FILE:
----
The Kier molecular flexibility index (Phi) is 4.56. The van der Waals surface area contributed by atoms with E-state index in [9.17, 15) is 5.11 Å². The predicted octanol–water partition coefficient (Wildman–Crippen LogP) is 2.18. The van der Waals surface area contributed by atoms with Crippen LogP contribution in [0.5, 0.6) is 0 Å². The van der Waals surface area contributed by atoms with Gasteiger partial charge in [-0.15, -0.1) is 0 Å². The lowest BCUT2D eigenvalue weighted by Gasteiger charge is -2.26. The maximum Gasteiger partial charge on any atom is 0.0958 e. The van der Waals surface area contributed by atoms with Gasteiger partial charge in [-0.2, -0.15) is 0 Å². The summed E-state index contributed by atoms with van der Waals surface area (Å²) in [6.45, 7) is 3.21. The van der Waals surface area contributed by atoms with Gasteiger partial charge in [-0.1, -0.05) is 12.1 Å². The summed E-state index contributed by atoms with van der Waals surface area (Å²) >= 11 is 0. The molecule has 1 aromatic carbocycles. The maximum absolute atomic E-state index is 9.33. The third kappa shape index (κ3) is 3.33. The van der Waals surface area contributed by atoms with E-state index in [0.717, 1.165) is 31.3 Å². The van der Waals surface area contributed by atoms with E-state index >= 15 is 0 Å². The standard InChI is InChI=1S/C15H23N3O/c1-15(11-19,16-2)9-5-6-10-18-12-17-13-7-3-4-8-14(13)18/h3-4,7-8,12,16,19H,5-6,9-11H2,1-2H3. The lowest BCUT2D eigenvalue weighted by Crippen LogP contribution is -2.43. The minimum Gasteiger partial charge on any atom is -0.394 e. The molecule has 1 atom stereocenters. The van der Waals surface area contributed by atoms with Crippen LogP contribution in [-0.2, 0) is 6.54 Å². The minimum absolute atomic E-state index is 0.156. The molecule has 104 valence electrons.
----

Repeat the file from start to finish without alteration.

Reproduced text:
The Kier molecular flexibility index (Phi) is 4.56. The van der Waals surface area contributed by atoms with E-state index in [9.17, 15) is 5.11 Å². The predicted octanol–water partition coefficient (Wildman–Crippen LogP) is 2.18. The van der Waals surface area contributed by atoms with Crippen LogP contribution in [0.5, 0.6) is 0 Å². The van der Waals surface area contributed by atoms with Gasteiger partial charge in [-0.15, -0.1) is 0 Å². The lowest BCUT2D eigenvalue weighted by Gasteiger charge is -2.26. The maximum Gasteiger partial charge on any atom is 0.0958 e. The van der Waals surface area contributed by atoms with Gasteiger partial charge in [-0.2, -0.15) is 0 Å². The summed E-state index contributed by atoms with van der Waals surface area (Å²) in [6.45, 7) is 3.21. The van der Waals surface area contributed by atoms with Gasteiger partial charge in [-0.1, -0.05) is 12.1 Å². The summed E-state index contributed by atoms with van der Waals surface area (Å²) >= 11 is 0. The molecule has 1 aromatic carbocycles. The maximum absolute atomic E-state index is 9.33. The third kappa shape index (κ3) is 3.33. The van der Waals surface area contributed by atoms with E-state index in [0.717, 1.165) is 31.3 Å². The van der Waals surface area contributed by atoms with E-state index >= 15 is 0 Å². The standard InChI is InChI=1S/C15H23N3O/c1-15(11-19,16-2)9-5-6-10-18-12-17-13-7-3-4-8-14(13)18/h3-4,7-8,12,16,19H,5-6,9-11H2,1-2H3. The lowest BCUT2D eigenvalue weighted by Crippen LogP contribution is -2.43. The minimum Gasteiger partial charge on any atom is -0.394 e. The molecule has 1 atom stereocenters. The van der Waals surface area contributed by atoms with Crippen LogP contribution in [-0.2, 0) is 6.54 Å². The minimum absolute atomic E-state index is 0.156. The molecule has 104 valence electrons.